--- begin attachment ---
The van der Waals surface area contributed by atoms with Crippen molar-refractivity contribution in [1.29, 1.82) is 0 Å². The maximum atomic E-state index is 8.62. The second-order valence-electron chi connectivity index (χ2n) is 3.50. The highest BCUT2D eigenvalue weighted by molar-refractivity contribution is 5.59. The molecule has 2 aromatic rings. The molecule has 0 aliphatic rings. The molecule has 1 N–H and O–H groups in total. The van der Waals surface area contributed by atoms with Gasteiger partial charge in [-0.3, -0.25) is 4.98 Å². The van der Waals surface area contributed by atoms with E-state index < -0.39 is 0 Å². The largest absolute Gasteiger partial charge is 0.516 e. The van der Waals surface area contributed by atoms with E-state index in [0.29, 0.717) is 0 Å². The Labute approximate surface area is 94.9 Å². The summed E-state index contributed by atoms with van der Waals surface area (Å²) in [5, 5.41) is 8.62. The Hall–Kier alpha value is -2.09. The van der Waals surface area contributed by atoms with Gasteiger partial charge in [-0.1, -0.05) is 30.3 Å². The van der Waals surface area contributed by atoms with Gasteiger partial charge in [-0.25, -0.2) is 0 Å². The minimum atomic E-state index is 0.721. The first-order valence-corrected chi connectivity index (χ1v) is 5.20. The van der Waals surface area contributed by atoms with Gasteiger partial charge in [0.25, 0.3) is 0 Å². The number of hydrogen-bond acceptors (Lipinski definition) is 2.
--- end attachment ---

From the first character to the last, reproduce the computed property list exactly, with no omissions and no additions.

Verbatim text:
The van der Waals surface area contributed by atoms with Crippen molar-refractivity contribution in [1.29, 1.82) is 0 Å². The maximum atomic E-state index is 8.62. The second-order valence-electron chi connectivity index (χ2n) is 3.50. The highest BCUT2D eigenvalue weighted by molar-refractivity contribution is 5.59. The molecule has 2 aromatic rings. The molecule has 0 aliphatic rings. The molecule has 1 N–H and O–H groups in total. The van der Waals surface area contributed by atoms with Gasteiger partial charge in [-0.3, -0.25) is 4.98 Å². The van der Waals surface area contributed by atoms with E-state index < -0.39 is 0 Å². The largest absolute Gasteiger partial charge is 0.516 e. The van der Waals surface area contributed by atoms with E-state index in [0.29, 0.717) is 0 Å². The Labute approximate surface area is 94.9 Å². The summed E-state index contributed by atoms with van der Waals surface area (Å²) in [5, 5.41) is 8.62. The Hall–Kier alpha value is -2.09. The van der Waals surface area contributed by atoms with Gasteiger partial charge in [-0.1, -0.05) is 30.3 Å². The van der Waals surface area contributed by atoms with Gasteiger partial charge in [-0.25, -0.2) is 0 Å². The minimum atomic E-state index is 0.721. The first-order valence-corrected chi connectivity index (χ1v) is 5.20. The van der Waals surface area contributed by atoms with Gasteiger partial charge in [0.25, 0.3) is 0 Å². The number of hydrogen-bond acceptors (Lipinski definition) is 2.